I really, really love movies. To me, it’s the ultimate creative art-form. A good movie can take us away from our worries for a few hours and let us vicariously experience someone else’s fantasies, or realities (if you’re into that). A Great movie can even blur the line between firsthand and second hand experiences. A Great movie can give you a feeling of catharsis that would make a soccer hooligan jealous. And the Academy Awards, the Oscars, are where we celebrate Great movies.
Through a series of awards, the Academy of Motion Picture Arts and Science, let’s us know who the best examples of excellence in the different facets of film making are. My personal favorites are the acting awards. I try to see every movie that gets an Acting nomination. My logic: Great acting performances make for great movies.
I’ll admit, before I started my data science journey I didn’t put a lot of thought into what makes a Great movie. But when you’re a hammer (or training to be a hammer) everything looks like a nail. In this case, the ‘nail’ is The Academy Award for Best Picture. This is far and away the most prestigious accolade that any film can achieve, and as such is the easiest way for a layman to pick out a Great movie. In reality, any movie that even gets a nomination for this award is more than likely a Great movie:
And there have been some questionable choices in the past: Rocky beat Taxi Driver. But still, the aspiring data scientist in me believes that there is order in the chaos. So I set out to find it.
Using the best Academy Award Data I could find, I structured my feature engineering around the premise that critics look for the following when reviewing a film: Directing, Writing, Editing, Cinematography, Acting, Production Design & Sound.
I then added the features ‘Total Nominations’ and ‘Film Name’. The former for model fitting and the latter for the purpose of indexing.
This allowed a crosstab of Name and Category, which inspired me to engineer my data down to a purely integer dataframe. This would enable me to work on my model without the need for any encoders. While the code I used was somewhat inelegant (look for updates to the code in future), it was successful.
After getting my data organized I had to get a Baseline for modeling. As this was a Classification Problem, with heavily weighted values, I chose ROC AUC as my metric. After using the majority class fill method (in this case, I didn’t use probabilities as my data was all integers), I got a ROC AUC score of 0.5. This was expected, since this is always the result when 100% of the predictions are one value. I also plotted the ROC curve.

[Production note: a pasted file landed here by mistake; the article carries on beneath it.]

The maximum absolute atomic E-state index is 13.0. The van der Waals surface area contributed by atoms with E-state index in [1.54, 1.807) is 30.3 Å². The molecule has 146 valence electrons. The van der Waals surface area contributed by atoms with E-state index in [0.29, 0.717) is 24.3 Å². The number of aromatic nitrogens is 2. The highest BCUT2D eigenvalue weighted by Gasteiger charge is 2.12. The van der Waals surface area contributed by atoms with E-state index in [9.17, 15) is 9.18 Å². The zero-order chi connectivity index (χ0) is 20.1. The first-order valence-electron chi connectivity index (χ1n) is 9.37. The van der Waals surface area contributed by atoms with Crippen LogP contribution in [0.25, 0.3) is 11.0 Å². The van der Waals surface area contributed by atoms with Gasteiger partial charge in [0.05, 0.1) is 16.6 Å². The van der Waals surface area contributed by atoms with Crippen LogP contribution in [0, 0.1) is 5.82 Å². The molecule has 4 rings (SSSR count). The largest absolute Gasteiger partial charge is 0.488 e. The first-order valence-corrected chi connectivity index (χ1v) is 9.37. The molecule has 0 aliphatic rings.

It was finally time to choose, fit and validate a model. I chose the most powerful Classifier model I was comfortable using, XGBClassifier. I did run into a fairly predictable issue, though. There have been less that 100 Academy Awards ceremonies, meaning that there would be less than 1000 observations (‘Nominees’ in this case). Since the number of total observation (485) was far too low to do a train-val-test split, I was left with Cross Validation.
I then got the Feature Importances for the model, and the results were actually quite surprising. I had thought that there would be a few features that were weighted more that others, but I was only partially correct.
Apparently winning the award for Best Director goes a long way towards a movie winning best picture. Acting Nominations and Wins, didn’t account much to my model. While the interpretation of my results were very informative, I wanted to wring out every bit of accuracy from my model so I used RandomizedSearchCV to find the best hyperparameters for my model, and of the best ROC AUC score. I then fit my model with those hyperparameters and got the ROC Curve of my model.
At this point I was happy with my model, and my interpretation of the model’s feature importances. But as a good data scientist, I wanted to look at the little picture too, and find the Shapley values of some of my observations. I looked at 2 accurate observations, and 1 inaccurate observation to see how the different features affected the predictions.
While the Shapley values don’t tell us a lot of new information, we are able to pull out an interesting decision that the model made. My model thinks that winning only 1 award on Oscar night hurts a movie’s chances at getting the Best Picture award. However, winning 3 awards helps your chances of getting Best Picture.
So Directing is the most important category when it comes to predicting Best Picture, the model set an internal Total Wins threshold, and Cinemetography, Editing, and Sound, barely matter at all. With this information and this model in hand, I think that this next Oscar night will be a lot more interesting, if a little less suspenseful. I can’t wait!